Wolfie
10-23-2008, 07:09 AM
a rule of thumb is 1g/gallon on nutrients. 1 g of fermaid K is roughly 1/4 tsp. Same for DAP. ;)

Teufelhund
10-24-2008, 09:59 AM
Punkidideas,

would you please print out the original recipe as in the magazine? It sounds interesting and I have NZ Irish moss on hand.

:cheers:

DD

Angus
10-24-2008, 11:00 AM
Punkideas,

Since you are busy with school, thought I would help. Here is your modern update of the recipe formatted per Oskaar'z method including the nutrient schedule:

Modern Frost

Batch Size - 5 Gallons
Estimated OG of 1.085
Estimated FG of 1.000
Estimated 11.2% ABV

Ingredients:
12 lbs Clover Honey (any light honey can be used as a substitute)
6 g EC-1118 yeast
7.5 g Go-Ferm
H20 to 5 Gallons
4 g Fermaid-K
2 g DAP

Must Processing:
Fill a 6 gallon fermentation bucket to about 4 gallons with water
Add honey slowly while mixing with a lees-stirrer
Check your volume and adjust as necessary to 5 gallons

Yeast Rehydration:
Prepare a solution of 100 ml H20 @110 F + 7.5 g Go-Ferm
Add 6 g of EC-1118 yeast when temperature drops to 104 F, stir and let stand no more than 15 minutes longer before inoculating your must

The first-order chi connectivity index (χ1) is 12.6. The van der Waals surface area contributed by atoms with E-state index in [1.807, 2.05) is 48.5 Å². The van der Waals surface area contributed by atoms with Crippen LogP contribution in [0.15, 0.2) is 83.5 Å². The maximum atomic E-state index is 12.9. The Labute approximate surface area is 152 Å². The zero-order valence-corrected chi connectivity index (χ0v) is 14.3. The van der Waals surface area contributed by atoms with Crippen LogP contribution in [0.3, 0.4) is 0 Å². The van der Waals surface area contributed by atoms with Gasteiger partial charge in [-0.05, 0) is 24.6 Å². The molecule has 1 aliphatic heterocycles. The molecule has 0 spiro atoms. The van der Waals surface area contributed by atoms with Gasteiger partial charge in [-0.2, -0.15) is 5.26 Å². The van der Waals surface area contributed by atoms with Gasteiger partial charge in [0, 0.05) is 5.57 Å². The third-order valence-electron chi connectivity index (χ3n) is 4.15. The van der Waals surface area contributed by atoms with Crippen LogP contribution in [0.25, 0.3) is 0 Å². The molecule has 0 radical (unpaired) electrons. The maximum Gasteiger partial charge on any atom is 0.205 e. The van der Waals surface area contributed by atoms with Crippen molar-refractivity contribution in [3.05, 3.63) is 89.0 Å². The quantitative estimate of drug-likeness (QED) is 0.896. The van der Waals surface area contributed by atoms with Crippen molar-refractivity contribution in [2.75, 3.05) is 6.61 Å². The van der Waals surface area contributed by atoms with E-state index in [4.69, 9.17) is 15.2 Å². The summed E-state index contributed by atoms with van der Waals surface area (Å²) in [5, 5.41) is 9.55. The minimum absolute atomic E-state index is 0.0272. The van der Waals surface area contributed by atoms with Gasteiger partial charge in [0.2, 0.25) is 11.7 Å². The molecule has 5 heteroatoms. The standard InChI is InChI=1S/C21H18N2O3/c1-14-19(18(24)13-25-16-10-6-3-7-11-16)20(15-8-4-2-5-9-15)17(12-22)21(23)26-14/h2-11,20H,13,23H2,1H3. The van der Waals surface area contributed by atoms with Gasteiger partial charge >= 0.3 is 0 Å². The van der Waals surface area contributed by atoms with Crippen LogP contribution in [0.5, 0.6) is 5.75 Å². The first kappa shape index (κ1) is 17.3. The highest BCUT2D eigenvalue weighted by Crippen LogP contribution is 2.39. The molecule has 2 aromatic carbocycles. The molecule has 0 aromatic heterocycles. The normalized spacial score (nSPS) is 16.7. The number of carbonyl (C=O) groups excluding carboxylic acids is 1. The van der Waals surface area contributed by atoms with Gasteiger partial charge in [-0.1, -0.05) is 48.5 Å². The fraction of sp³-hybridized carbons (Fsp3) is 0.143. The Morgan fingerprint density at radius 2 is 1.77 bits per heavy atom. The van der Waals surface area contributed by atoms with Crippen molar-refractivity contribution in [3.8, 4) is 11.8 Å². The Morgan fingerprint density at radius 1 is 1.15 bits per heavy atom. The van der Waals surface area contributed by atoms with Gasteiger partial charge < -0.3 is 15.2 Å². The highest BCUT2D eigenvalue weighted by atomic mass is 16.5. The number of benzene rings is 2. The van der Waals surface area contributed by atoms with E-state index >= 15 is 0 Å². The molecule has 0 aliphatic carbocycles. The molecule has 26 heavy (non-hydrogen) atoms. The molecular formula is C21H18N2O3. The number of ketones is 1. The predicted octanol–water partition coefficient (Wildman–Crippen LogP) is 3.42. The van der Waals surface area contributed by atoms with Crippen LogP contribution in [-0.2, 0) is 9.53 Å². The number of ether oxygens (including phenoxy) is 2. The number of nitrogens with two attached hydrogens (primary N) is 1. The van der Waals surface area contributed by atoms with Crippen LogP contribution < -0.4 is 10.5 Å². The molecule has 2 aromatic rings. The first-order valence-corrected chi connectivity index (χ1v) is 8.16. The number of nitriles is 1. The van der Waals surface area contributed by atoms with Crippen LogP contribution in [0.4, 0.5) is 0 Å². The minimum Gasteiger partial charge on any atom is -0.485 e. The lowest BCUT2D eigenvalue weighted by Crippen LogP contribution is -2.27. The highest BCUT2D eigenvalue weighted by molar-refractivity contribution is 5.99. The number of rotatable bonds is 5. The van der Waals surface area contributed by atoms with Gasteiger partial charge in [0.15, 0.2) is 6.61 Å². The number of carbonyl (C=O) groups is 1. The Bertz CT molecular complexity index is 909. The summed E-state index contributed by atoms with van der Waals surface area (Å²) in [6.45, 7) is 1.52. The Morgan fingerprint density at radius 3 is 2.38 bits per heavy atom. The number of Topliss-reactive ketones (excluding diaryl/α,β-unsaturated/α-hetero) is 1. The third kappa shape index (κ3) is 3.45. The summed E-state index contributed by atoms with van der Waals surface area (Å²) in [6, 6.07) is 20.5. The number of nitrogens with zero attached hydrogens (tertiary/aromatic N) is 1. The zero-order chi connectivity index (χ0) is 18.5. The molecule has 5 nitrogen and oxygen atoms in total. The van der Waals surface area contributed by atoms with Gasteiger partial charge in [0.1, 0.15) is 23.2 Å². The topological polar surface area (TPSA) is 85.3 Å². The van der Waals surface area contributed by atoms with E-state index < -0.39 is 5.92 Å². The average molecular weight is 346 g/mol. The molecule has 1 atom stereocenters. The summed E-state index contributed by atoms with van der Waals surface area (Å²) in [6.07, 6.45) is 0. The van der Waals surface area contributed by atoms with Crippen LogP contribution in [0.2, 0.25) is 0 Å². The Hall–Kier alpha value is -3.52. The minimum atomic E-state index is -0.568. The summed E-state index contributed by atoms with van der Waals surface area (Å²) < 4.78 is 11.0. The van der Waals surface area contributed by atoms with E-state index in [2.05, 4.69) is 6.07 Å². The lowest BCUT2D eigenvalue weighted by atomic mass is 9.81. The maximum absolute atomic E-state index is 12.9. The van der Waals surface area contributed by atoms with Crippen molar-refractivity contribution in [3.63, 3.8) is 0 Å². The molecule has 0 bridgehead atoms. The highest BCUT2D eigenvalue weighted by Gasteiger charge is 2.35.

Stir again

Must innoculation:
Pour 1/2 gallon of must from your 6 gallon bucket into your 6 gallon carboy
Innoculate the must with re-hydrated yeast slurry
Finish filling to 5 gallons
Aerate well
Cover with sanitized cloth and secure
Check for foaming on the surface of the must which indicates the end of the lag phase

Fermentation Management:
At end of lag phase aerate well and add a mixture of 4 grams Fermaid-K and 2 grams DAP rehydrated in 100 ml distilled H2O; aerate well.
Aerate twice daily until 1/3 sugar break
At 1/3 sugar break add 3 grams Fermaid K rehydrated in 50 ml H2O and aerate well
At 2/3 sugar break add 3 grams Fermaid K rehydrated in 50 ml H2O and aerate well
Airlock and put in racking rotation row

Aging:
Monitor the must temperature and take steps to ensure that aging temperature stays steady as close to 68 degrees as possible
Check gravity and perform sensory analysis monthly
Bulk age for 2-3 years
If acid addition is deemed necessary, add in 1/4 tsp increments until desired acidity is reached (dry Meads usually do not need to have acid to balance sweetness since there is not any)

Bottling:
Prime Mead with 5 oz. Honey (blanket Mead with CO2 and mix in carefully so as not to aerate)